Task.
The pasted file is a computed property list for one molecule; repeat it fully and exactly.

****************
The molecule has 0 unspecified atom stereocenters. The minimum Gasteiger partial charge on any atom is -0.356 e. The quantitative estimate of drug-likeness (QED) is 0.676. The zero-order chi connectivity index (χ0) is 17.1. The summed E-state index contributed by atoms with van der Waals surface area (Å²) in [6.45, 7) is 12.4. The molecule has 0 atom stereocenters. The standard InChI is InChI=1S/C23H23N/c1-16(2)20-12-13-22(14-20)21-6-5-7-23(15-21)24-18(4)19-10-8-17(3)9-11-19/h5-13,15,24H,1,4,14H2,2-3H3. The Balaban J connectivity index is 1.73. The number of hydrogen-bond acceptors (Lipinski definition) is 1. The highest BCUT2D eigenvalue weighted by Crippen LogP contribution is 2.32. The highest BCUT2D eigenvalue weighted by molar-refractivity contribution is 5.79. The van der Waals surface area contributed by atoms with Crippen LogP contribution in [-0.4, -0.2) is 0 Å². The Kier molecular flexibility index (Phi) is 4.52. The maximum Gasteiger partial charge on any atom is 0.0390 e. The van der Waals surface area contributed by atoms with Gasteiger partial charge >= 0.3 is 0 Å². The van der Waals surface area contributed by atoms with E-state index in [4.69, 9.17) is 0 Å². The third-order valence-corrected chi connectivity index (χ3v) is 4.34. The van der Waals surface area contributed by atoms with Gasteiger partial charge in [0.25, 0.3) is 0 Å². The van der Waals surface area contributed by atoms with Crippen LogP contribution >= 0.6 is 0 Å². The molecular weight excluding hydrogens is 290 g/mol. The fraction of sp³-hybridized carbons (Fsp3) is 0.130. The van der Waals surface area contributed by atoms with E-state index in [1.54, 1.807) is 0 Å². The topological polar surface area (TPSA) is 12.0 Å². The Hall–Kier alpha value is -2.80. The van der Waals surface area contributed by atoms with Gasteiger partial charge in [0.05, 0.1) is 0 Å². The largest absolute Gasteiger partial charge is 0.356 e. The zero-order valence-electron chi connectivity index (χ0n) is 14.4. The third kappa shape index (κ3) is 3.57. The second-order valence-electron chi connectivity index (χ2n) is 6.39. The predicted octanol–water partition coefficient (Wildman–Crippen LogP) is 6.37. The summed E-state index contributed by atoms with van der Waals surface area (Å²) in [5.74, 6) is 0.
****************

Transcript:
The molecule has 0 unspecified atom stereocenters. The minimum Gasteiger partial charge on any atom is -0.356 e. The quantitative estimate of drug-likeness (QED) is 0.676. The zero-order chi connectivity index (χ0) is 17.1. The summed E-state index contributed by atoms with van der Waals surface area (Å²) in [6.45, 7) is 12.4. The molecule has 0 atom stereocenters. The standard InChI is InChI=1S/C23H23N/c1-16(2)20-12-13-22(14-20)21-6-5-7-23(15-21)24-18(4)19-10-8-17(3)9-11-19/h5-13,15,24H,1,4,14H2,2-3H3. The Balaban J connectivity index is 1.73. The number of hydrogen-bond acceptors (Lipinski definition) is 1. The highest BCUT2D eigenvalue weighted by Crippen LogP contribution is 2.32. The highest BCUT2D eigenvalue weighted by molar-refractivity contribution is 5.79. The van der Waals surface area contributed by atoms with Crippen LogP contribution in [-0.4, -0.2) is 0 Å². The Kier molecular flexibility index (Phi) is 4.52. The maximum Gasteiger partial charge on any atom is 0.0390 e. The van der Waals surface area contributed by atoms with Gasteiger partial charge >= 0.3 is 0 Å². The van der Waals surface area contributed by atoms with E-state index in [4.69, 9.17) is 0 Å². The third-order valence-corrected chi connectivity index (χ3v) is 4.34. The van der Waals surface area contributed by atoms with Gasteiger partial charge in [0.25, 0.3) is 0 Å². The van der Waals surface area contributed by atoms with Crippen LogP contribution >= 0.6 is 0 Å². The molecular weight excluding hydrogens is 290 g/mol. The fraction of sp³-hybridized carbons (Fsp3) is 0.130. The van der Waals surface area contributed by atoms with E-state index in [1.54, 1.807) is 0 Å². The topological polar surface area (TPSA) is 12.0 Å². The Hall–Kier alpha value is -2.80. The van der Waals surface area contributed by atoms with Gasteiger partial charge in [0.05, 0.1) is 0 Å². The largest absolute Gasteiger partial charge is 0.356 e. The zero-order valence-electron chi connectivity index (χ0n) is 14.4. The third kappa shape index (κ3) is 3.57. The second-order valence-electron chi connectivity index (χ2n) is 6.39. The predicted octanol–water partition coefficient (Wildman–Crippen LogP) is 6.37. The summed E-state index contributed by atoms with van der Waals surface area (Å²) in [5.74, 6) is 0.